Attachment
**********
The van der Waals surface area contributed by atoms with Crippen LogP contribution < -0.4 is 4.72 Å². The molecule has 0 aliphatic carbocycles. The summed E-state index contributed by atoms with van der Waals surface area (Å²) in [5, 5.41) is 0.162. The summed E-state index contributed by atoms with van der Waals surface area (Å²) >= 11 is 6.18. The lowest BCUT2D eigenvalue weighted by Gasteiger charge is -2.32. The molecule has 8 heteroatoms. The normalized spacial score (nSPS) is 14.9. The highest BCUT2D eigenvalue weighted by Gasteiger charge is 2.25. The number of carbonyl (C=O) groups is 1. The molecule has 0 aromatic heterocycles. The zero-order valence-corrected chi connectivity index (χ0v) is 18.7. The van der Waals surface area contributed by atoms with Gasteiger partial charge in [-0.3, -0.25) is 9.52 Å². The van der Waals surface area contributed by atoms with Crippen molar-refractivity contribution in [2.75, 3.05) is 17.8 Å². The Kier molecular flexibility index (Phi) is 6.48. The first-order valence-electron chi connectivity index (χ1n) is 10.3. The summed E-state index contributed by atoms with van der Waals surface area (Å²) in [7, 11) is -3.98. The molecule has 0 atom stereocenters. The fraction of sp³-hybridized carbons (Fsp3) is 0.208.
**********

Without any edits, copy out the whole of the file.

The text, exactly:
The van der Waals surface area contributed by atoms with Crippen LogP contribution < -0.4 is 4.72 Å². The molecule has 0 aliphatic carbocycles. The summed E-state index contributed by atoms with van der Waals surface area (Å²) in [5, 5.41) is 0.162. The summed E-state index contributed by atoms with van der Waals surface area (Å²) >= 11 is 6.18. The lowest BCUT2D eigenvalue weighted by Gasteiger charge is -2.32. The molecule has 8 heteroatoms. The normalized spacial score (nSPS) is 14.9. The highest BCUT2D eigenvalue weighted by Gasteiger charge is 2.25. The number of carbonyl (C=O) groups is 1. The molecule has 0 aromatic heterocycles. The zero-order valence-corrected chi connectivity index (χ0v) is 18.7. The van der Waals surface area contributed by atoms with Gasteiger partial charge in [-0.3, -0.25) is 9.52 Å². The van der Waals surface area contributed by atoms with Crippen molar-refractivity contribution in [2.75, 3.05) is 17.8 Å². The Kier molecular flexibility index (Phi) is 6.48. The first-order valence-electron chi connectivity index (χ1n) is 10.3. The summed E-state index contributed by atoms with van der Waals surface area (Å²) in [7, 11) is -3.98. The molecule has 0 atom stereocenters. The fraction of sp³-hybridized carbons (Fsp3) is 0.208.